On Tuesday, Tony Blair admitted he was ‘baffled’ by the rise of Sanders and Corbyn, proclaiming again how ‘unelectable’ Corbyn is:
selecting someone who is electable is really important because otherwise you can’t help people; you’re powerless.
This is a totally unsubstantiated claim from Blair. ‘Electability’ is a floating signifier, which means it does not have a concrete definition. Therefore, it can be arbitrarily used to attack anyone whose views differ from one’s own.
Moreover, calling someone ‘unelectable’ does not really make sense because public opinion is not static and thus neither is electability. In fact, public opinion is fluid and can change at the rise of a single photograph. We saw this with the photo of the three-year-old Syrian boy Aylan Kurdi who tragically drowned during his family’s attempt to reach Greece.
Beforehand, public opinion on the refugee crisis was quite hostile. Yasmin Alibhai-Brown compared the shift in opinion to a photo of a girl fleeing napalm bombs in the Vietnam war, saying it
turned American public opinion against that terrible war.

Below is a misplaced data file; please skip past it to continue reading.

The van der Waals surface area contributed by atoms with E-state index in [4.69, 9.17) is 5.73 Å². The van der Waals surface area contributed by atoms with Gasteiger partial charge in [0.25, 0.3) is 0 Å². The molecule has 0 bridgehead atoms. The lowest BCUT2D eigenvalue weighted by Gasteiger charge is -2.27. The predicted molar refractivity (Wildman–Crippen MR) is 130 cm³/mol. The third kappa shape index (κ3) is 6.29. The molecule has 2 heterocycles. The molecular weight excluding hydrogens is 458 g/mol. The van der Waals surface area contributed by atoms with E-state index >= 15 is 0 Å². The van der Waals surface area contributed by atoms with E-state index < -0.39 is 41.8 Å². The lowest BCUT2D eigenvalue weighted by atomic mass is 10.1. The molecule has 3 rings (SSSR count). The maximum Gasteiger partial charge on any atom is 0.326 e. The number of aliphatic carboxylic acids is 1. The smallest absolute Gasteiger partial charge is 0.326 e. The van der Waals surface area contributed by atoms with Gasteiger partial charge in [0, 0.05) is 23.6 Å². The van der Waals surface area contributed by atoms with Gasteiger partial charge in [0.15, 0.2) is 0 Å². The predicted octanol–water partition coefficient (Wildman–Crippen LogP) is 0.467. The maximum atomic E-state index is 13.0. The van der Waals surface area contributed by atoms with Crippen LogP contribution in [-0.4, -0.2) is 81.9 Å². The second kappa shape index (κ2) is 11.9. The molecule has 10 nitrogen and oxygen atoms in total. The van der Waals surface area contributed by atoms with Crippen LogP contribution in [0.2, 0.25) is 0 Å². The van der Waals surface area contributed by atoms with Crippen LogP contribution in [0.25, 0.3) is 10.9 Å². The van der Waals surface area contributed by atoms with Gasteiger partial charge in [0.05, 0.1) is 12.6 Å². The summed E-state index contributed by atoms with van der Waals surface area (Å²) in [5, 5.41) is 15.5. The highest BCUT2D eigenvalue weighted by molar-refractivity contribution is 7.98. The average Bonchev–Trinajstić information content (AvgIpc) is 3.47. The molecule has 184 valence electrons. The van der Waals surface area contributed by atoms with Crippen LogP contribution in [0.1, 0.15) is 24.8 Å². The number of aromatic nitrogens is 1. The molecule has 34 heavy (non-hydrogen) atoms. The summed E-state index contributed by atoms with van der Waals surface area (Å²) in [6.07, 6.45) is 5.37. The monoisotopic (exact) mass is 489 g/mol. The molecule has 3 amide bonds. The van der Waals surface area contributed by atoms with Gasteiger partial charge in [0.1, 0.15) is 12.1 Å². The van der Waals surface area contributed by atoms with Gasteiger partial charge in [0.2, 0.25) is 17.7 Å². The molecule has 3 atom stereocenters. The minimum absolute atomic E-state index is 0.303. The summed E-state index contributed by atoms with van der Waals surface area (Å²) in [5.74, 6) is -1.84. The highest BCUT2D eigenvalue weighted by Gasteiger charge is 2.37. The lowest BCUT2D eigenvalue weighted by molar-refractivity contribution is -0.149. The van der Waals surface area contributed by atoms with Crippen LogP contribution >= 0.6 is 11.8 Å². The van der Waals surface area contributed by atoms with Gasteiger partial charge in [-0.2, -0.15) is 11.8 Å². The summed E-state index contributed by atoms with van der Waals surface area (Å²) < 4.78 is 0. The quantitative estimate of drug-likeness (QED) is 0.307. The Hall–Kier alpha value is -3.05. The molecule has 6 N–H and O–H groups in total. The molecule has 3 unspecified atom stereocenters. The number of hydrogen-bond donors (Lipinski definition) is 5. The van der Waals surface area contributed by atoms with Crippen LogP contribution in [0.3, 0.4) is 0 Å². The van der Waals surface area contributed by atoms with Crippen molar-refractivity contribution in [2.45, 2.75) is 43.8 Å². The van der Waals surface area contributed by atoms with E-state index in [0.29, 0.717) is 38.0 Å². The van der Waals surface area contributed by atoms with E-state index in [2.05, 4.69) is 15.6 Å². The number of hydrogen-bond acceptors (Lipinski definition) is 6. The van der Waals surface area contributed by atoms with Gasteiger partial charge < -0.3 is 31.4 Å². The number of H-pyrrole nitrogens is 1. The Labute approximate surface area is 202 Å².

After the photo of Aylan Kurdi emerged, the hashtags #refugeeswelcome and #PeopleNotMigrants started trending heavily on Twitter, with the former gaining an additional 74,000 tweets. A petition calling for increased support for refugees saw a swift surge in signatories, gaining 150,000 in a single day.
That single photograph would significantly increase the electability of a candidate standing on a pro-refugee platform, in just one single day. Meanwhile, we have commentators, like the Guardian’s Polly Toynbee, forecasting doom and gloom for the ‘unelectable’ Corbyn in an election that is more than four years away.
Actually, pandering to public opinion is how Labour will lose the general election. As we have seen, public opinion is fundamentally malleable. The working public do not have time for an in-depth look at different policies, so it is up to politicians to inspire them, to show them why policies will work.
The path to victory lies in ignoring whatever public opinion may be today and instead being the one who changes it. Corbyn must lay out his policies clearly and show how they will benefit the British people.
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